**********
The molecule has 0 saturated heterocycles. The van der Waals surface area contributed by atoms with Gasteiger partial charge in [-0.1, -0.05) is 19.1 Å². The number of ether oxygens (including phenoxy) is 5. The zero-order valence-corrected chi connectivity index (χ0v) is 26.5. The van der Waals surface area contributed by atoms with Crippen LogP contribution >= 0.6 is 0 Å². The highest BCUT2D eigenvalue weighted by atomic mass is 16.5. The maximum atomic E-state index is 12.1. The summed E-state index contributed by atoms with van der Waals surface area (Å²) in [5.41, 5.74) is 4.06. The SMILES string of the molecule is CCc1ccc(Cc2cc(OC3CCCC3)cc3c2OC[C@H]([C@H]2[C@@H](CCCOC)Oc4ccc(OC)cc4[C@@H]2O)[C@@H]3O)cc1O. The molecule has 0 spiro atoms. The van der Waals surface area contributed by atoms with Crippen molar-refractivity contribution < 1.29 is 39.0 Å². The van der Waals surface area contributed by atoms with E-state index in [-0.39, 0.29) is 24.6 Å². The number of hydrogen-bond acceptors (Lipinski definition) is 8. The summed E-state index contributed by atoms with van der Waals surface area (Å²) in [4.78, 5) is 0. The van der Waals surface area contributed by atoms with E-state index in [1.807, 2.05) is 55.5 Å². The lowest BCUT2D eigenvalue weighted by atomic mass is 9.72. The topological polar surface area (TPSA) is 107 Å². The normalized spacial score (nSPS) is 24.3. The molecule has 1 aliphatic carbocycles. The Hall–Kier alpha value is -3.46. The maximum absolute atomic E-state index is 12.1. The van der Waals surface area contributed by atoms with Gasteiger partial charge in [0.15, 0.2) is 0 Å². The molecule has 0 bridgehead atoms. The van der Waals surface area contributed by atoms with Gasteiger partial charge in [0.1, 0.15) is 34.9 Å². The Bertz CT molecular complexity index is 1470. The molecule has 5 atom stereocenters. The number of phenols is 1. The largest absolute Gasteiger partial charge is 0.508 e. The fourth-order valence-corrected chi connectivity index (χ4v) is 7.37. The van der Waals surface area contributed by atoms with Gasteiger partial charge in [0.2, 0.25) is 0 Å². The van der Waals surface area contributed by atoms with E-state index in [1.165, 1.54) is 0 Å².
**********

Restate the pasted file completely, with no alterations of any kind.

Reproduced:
The molecule has 0 saturated heterocycles. The van der Waals surface area contributed by atoms with Gasteiger partial charge in [-0.1, -0.05) is 19.1 Å². The number of ether oxygens (including phenoxy) is 5. The zero-order valence-corrected chi connectivity index (χ0v) is 26.5. The van der Waals surface area contributed by atoms with Crippen LogP contribution >= 0.6 is 0 Å². The highest BCUT2D eigenvalue weighted by atomic mass is 16.5. The maximum atomic E-state index is 12.1. The summed E-state index contributed by atoms with van der Waals surface area (Å²) in [5.41, 5.74) is 4.06. The SMILES string of the molecule is CCc1ccc(Cc2cc(OC3CCCC3)cc3c2OC[C@H]([C@H]2[C@@H](CCCOC)Oc4ccc(OC)cc4[C@@H]2O)[C@@H]3O)cc1O. The molecule has 0 spiro atoms. The van der Waals surface area contributed by atoms with Crippen molar-refractivity contribution < 1.29 is 39.0 Å². The van der Waals surface area contributed by atoms with E-state index in [-0.39, 0.29) is 24.6 Å². The number of hydrogen-bond acceptors (Lipinski definition) is 8. The summed E-state index contributed by atoms with van der Waals surface area (Å²) in [4.78, 5) is 0. The van der Waals surface area contributed by atoms with E-state index in [1.807, 2.05) is 55.5 Å². The lowest BCUT2D eigenvalue weighted by atomic mass is 9.72. The topological polar surface area (TPSA) is 107 Å². The normalized spacial score (nSPS) is 24.3. The molecule has 1 aliphatic carbocycles. The Hall–Kier alpha value is -3.46. The maximum absolute atomic E-state index is 12.1. The van der Waals surface area contributed by atoms with Gasteiger partial charge in [0.15, 0.2) is 0 Å². The molecule has 0 bridgehead atoms. The van der Waals surface area contributed by atoms with Gasteiger partial charge in [0.1, 0.15) is 34.9 Å². The Bertz CT molecular complexity index is 1470. The molecule has 5 atom stereocenters. The number of phenols is 1. The largest absolute Gasteiger partial charge is 0.508 e. The fourth-order valence-corrected chi connectivity index (χ4v) is 7.37. The van der Waals surface area contributed by atoms with Gasteiger partial charge in [0.2, 0.25) is 0 Å². The van der Waals surface area contributed by atoms with E-state index in [1.165, 1.54) is 0 Å².